Update 7/12: Pentagon spokesman George Little said the page limit directive has been rescinded.
By Larry Shaughnessy
Rep. Buck McKeon, chairman of the House Armed Services Committee, led a group of Republicans in a news conference Wednesday to attack the Department of Defense over the brevity of a report about China's military.
The report is 19 pages long with and additional 33 pages of appendixes.
"I think that is outrageous," said McKeon, R-California. "We can't do our job if the department doesn't give us adequate information to do the things that we are required to do."
The DoD is required by law to report to Congress about China's military. Last year's report was 84 pages long with appendices.
McKeon fired off a letter to Secretary of Defense Leon Panetta about the report.
"The briefers informed the committee that senior political leadership within the Office of the Secretary of Defense has implemented a new policy restricting the length of reports to Congress to 15 pages." McKeon told Panetta he was "dismayed" by this policy and asked him to rescind it immediately.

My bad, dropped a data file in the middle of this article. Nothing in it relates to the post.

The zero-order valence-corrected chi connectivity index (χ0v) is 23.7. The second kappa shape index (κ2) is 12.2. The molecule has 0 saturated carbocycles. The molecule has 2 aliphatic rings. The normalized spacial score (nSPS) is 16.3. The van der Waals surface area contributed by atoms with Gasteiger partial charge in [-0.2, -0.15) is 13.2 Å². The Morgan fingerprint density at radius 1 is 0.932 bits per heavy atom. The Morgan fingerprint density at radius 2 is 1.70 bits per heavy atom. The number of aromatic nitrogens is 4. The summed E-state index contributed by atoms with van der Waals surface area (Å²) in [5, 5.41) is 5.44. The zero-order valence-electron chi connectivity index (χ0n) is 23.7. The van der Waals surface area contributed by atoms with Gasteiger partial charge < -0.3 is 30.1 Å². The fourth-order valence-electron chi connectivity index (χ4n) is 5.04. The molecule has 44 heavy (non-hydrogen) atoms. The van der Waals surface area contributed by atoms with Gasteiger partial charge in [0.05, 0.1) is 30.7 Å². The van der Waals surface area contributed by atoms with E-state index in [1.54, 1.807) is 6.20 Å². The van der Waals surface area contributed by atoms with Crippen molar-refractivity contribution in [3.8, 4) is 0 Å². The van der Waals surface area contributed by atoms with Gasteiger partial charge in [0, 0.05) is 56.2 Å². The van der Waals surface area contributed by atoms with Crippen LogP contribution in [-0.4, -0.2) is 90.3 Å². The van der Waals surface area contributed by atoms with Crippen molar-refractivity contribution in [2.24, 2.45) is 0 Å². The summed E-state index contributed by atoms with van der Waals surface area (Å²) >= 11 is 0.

It was unclear why this has suddenly become an issue. McKeon himself says, "We got this report May 15 this year," but he didn't see the report until Wednesday.
Panetta's press secretary, George Little, sent out a statement in response to McKeon's concerns:
"The Department prepares and sends to Congress over 500 reports annually. Last summer, one component within the Department issued written guidance on report length. That guidance indicated reports should not exceed ten pages in length, except when the statutory requirements or specific circumstances dictate. The guidance did not in any way seek to restrict information provided to Congress."
Last year's longer report cost $12,000 less to prepare than this year's shorter report, according to McKeon.